Calamity allows audience members to step into a colorful world with a strong female character who takes the reins (literally and figuratively) and breaks down the barriers placed on her. When it comes to stories that showcase strong female leads that break out of the gender dynamic, Calamity achieves this with an inspiring story.
Calamity is loosely based on the life of Martha Jane Cannary “Calamity Jane” as a 10-year-old on her journey with her family on the Oregon Trail. While the character Martha Jane is a very real person, Calamity takes on a fictional storytelling approach to make her tale as a child one of empowerment. The film is a coming-of-age story during a time when girls were looked down on and were expected to be and dress a certain way. Martha Jane breaks free of those rules to prove herself and restore honor to her family.
Director Rémi Chayé shares during the New York International Children’s Film Festival that her history has been told and retold in so many different ways, but one thing that consistently stayed the same is that she is portrayed as an outlaw. Martha Jane is someone that pushes boundaries to prove those that doubt her wrong.
“The character of [Martha] was very inspiring from the very beginning, so when we were writing we had this heavy conscience that we were sort of in the queue of a long history of people: novelists, songwriters, cinematographers that use her character to say something about what it is to be a boy, what it is to be a girl and what this fantastic character, very subversive in a way, creates to the society, and [her] impact is huge,” Chayé said.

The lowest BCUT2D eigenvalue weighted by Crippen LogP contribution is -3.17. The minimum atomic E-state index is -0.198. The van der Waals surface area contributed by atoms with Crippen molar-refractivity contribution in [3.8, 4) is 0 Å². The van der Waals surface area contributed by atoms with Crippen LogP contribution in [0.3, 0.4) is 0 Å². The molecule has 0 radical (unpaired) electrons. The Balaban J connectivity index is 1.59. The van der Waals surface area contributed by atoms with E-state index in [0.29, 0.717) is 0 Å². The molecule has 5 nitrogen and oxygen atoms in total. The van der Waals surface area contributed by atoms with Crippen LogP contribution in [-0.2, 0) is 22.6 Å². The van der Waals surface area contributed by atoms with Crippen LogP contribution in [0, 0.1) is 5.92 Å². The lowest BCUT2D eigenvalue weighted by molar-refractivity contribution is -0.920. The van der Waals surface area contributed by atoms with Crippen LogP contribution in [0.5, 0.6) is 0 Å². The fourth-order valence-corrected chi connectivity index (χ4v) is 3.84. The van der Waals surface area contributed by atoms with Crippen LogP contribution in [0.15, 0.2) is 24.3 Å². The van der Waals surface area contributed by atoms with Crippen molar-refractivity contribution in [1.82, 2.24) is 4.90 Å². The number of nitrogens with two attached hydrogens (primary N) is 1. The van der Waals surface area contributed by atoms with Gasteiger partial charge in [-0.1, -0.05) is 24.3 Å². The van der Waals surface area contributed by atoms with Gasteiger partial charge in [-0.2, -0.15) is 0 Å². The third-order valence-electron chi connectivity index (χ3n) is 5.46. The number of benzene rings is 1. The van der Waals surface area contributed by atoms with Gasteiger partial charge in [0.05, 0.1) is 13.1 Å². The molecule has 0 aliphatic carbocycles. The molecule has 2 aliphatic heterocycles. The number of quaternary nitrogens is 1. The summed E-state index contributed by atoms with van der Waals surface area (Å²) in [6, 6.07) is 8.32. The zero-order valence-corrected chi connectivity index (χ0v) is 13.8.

When Martha Jane’s father is injured, the caravan is forced to step in and begrudgingly help their family on the trip because the notion that a girl could manage the horses and wagon is unheard of in this time. Martha doesn’t like the idea that she is helpless and only good for caring for her siblings and father. This sparks late night training sessions to learn to lasso and ride like her male counterparts. The defiance sparked by her experiences with the convoy and her gender role within it are what makes this film so charming for young girls. Her character gives off a presence of, “Oh, I can do that because I’m a girl? Watch me!”
One of the things that stands out in Calamity is the layout of the beautiful landscapes in the film. It’s as if you’re stepping into a Northwest painting. The bright colors of the western sky bring in the younger viewers that may not be able to read the subtitles at the speed they appear on the screen but are mesmerized by the animation style. Chayé shares that in the scenes that are looking at the mountains in the background, the sky is bluer because of the reflection of the snow on the mountains. Many of the storyboards were created with oil paintings that helped to showcase the saturated solid colors that we see in the film.
While it looks like a minimislistic approach to animation, the rich scenary is one that audiences don’t see very often. Splotches of color that transform into changing sky or sprawling valley. It’s beautiful to just admire the animation itself.
It’s 1863, and 12-year-old Martha Jane and her family are headed West across the United States in search of a better life. After her father is hurt in a serious accident, she takes charge of her siblings and learns to drive the family wagon. Utterly practical and bold, Martha Jane trades her constricting skirts for the ease of boys breeches and never looks back. Her unconventional style and brazenness don’t sit well with the pioneer community, and when the leader of the convoy wrongly accuses her of theft, she must run away to find proof of her innocence. In the Wild, she discovers herself and a world that shapes her into the mythical and mysterious Calamity Jane. Recommended ages 8+